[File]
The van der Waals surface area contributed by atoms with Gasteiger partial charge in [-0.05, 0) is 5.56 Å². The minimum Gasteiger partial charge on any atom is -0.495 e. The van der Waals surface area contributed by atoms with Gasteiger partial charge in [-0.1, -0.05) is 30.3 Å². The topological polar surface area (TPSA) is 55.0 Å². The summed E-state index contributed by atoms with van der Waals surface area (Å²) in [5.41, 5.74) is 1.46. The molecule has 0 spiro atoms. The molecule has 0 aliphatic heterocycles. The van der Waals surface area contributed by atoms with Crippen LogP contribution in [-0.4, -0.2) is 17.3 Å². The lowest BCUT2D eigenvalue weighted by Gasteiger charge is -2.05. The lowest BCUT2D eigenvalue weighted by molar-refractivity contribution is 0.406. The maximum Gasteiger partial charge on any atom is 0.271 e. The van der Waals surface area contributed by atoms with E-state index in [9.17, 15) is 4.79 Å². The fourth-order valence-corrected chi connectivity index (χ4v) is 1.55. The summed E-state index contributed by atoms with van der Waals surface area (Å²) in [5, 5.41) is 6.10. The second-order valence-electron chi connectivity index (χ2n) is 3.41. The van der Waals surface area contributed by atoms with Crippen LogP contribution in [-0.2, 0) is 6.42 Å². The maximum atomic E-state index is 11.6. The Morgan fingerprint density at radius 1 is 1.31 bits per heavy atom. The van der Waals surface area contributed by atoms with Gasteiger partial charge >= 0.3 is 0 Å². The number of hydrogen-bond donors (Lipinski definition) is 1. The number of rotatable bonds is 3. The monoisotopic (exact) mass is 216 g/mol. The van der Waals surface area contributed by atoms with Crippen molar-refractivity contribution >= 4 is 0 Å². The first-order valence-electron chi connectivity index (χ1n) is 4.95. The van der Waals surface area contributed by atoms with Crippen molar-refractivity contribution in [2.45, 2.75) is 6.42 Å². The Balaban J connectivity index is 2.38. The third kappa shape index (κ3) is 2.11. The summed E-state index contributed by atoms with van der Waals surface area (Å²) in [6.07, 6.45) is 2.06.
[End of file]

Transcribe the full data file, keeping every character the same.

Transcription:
The van der Waals surface area contributed by atoms with Gasteiger partial charge in [-0.05, 0) is 5.56 Å². The minimum Gasteiger partial charge on any atom is -0.495 e. The van der Waals surface area contributed by atoms with Gasteiger partial charge in [-0.1, -0.05) is 30.3 Å². The topological polar surface area (TPSA) is 55.0 Å². The summed E-state index contributed by atoms with van der Waals surface area (Å²) in [5.41, 5.74) is 1.46. The molecule has 0 spiro atoms. The molecule has 0 aliphatic heterocycles. The van der Waals surface area contributed by atoms with Crippen LogP contribution in [-0.4, -0.2) is 17.3 Å². The lowest BCUT2D eigenvalue weighted by Gasteiger charge is -2.05. The lowest BCUT2D eigenvalue weighted by molar-refractivity contribution is 0.406. The maximum Gasteiger partial charge on any atom is 0.271 e. The van der Waals surface area contributed by atoms with E-state index in [9.17, 15) is 4.79 Å². The fourth-order valence-corrected chi connectivity index (χ4v) is 1.55. The summed E-state index contributed by atoms with van der Waals surface area (Å²) in [5, 5.41) is 6.10. The second-order valence-electron chi connectivity index (χ2n) is 3.41. The van der Waals surface area contributed by atoms with Crippen LogP contribution in [-0.2, 0) is 6.42 Å². The maximum atomic E-state index is 11.6. The Morgan fingerprint density at radius 1 is 1.31 bits per heavy atom. The van der Waals surface area contributed by atoms with Gasteiger partial charge >= 0.3 is 0 Å². The number of hydrogen-bond donors (Lipinski definition) is 1. The number of rotatable bonds is 3. The monoisotopic (exact) mass is 216 g/mol. The van der Waals surface area contributed by atoms with Crippen molar-refractivity contribution >= 4 is 0 Å². The first-order valence-electron chi connectivity index (χ1n) is 4.95. The van der Waals surface area contributed by atoms with Crippen molar-refractivity contribution in [2.45, 2.75) is 6.42 Å². The Balaban J connectivity index is 2.38. The third kappa shape index (κ3) is 2.11. The summed E-state index contributed by atoms with van der Waals surface area (Å²) in [6.07, 6.45) is 2.06.